A Native American Mystery: Bent Tree Trail Markers
How bent oak trees have led preservationists down a path of mystery.
Squatting low now, tired from running bare foot through the wilderness since day broke on my back. Sun casts long shadow on my face while I stroke soft moss of tree at my side. The tender young oak bends as I tug and tie a shoot of the sapling down to earth with sinew, tendons pulled from the leg of a deer killed by my bow and arrow. I think how I will revisit this spot each bright moon slowly persuading the growing oak into a crook to mark a trail my sons and their sons will follow over many seasons. Each deformed and dwarfed tree spaced along my path may guide their footsteps towards…
These could have been the thoughts of a Native American who helped leave behind a legacy. Mysterious crooked oak trees have been found all around the country, including in Norcross. But we may never know what the people who shaped them were thinking.
Do they mark a safe river crossing or a place to gather and trade furs or tobacco? Do they help identify a spot where gold was buried in hopes of hiding it away from encroaching white settlers? Or perhaps the deformed trees direct people to a burial ground where Native Americans have rested for centuries?
The oaks, dispersed curiously along known Native American trails, have become known as Bent Tree Trail Markers, and a group called The Mountain Stewards is working to protect them from destruction. Look for them locally in the area where Dekalb and Gwinnett split, near Hightower Trail off Winters Chapel Road. Also, bent trees have been reported locally in the area along the Chattahoochee known as Simpsonwood and on Reps Miller Road.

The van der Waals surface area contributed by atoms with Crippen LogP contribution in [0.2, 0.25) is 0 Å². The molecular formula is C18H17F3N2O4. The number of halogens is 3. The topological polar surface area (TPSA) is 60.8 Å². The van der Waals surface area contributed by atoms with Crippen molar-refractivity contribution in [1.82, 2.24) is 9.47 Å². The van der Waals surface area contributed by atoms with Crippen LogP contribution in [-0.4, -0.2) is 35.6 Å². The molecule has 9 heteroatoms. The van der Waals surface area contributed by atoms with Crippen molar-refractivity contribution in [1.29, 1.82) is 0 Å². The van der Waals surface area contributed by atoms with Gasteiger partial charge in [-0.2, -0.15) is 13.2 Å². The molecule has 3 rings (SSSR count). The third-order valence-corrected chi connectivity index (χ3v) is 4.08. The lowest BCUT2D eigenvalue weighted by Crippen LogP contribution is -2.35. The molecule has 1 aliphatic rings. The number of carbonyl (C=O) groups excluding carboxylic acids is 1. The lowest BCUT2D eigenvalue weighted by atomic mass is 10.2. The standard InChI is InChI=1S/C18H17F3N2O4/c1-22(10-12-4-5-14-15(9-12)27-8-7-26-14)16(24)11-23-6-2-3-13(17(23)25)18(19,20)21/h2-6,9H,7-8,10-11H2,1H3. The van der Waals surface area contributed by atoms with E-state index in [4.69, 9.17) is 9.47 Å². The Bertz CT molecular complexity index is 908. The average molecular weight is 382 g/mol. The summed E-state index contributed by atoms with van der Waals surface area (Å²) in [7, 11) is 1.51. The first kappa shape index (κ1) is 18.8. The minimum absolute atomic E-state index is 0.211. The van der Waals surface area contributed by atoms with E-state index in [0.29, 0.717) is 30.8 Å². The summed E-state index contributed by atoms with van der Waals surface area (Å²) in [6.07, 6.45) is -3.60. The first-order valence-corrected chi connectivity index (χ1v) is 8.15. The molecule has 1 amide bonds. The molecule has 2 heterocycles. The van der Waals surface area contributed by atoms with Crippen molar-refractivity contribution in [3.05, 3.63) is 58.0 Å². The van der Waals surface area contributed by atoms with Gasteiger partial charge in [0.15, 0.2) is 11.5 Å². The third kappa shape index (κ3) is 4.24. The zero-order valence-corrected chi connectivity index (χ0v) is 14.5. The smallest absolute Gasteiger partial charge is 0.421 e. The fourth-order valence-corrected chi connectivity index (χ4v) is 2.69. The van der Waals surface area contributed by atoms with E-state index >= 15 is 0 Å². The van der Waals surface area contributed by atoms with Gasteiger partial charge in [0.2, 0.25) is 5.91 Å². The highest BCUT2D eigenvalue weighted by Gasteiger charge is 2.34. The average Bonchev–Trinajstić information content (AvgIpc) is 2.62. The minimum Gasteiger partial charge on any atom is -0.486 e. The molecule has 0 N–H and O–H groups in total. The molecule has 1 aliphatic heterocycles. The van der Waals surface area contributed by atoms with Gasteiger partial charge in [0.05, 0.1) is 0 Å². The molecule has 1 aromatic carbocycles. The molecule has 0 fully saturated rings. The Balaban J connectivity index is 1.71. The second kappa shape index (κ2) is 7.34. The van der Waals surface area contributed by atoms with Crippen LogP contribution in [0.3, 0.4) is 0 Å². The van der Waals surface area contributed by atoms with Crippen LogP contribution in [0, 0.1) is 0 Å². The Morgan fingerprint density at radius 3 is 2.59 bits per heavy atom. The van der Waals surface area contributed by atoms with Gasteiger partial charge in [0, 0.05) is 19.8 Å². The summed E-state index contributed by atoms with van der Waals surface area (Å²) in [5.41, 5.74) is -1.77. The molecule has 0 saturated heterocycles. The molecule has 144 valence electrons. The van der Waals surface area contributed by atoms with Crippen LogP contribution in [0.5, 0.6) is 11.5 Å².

Next time you visit Stone Mountain, hike across the covered bridge onto “Indian Island.” There a plaque is posted to clue hikers into the possibility of trees along their path, including the one pictured in this article, which the author is proud to have discovered and helped to protect.
Questions about bent trees are mixed with fascination and disbelief. Hikers spot them along ridgeline mountain trails, golfers try to slice around them along the fairways of golf courses, horticulturists work them into the landscapes of affluent neighborhoods. Whether a tree trunk has the distinctive nose or elbow, seemingly bent into a point, or its branches grow sideways shooting abruptly skyward, an Indian bent tree may be a silent living relic, mysteriously hidden in plain view.
Of the many legends and lore surrounding Georgia area tribes of Cherokee, Creek, Navajo, Sioux, Algonquian, Seminole, Mohican, Comanche and Hopi, trail markers are one of the most fascinating--and most misunderstood. Councils once met squatting deep within sacred mounds, built by their ancestors in 2500 BC, or tethered their canoes together at points of river conversions like the spot on the Chattahoochee River Indians called “Standing Pitch Tree.”
The Chattahoochee, translated “shallow place,” had to be crossed by both the Indians and the earliest of Spanish, German and English settlers.
Tribal trails in Georgia mesmerized author Elaine Jordan who provided much insight about them in her book “Indian Trail Trees,” which she presented to many groups throughout North Georgia in her lifetime.
During one such presentation in Dahlonega a part Cherokee man approached her to talk about the trees. He explained that his grandparents were full Cherokee and had told him of the trail trees. Jordan photographed and painted trees located in and around her home in Elijay, Georgia.
Mysterious and silent, much like the peoples who formed them, many of these trees continue to live hidden away in deep forests or in the backyards of homes within the Norcross.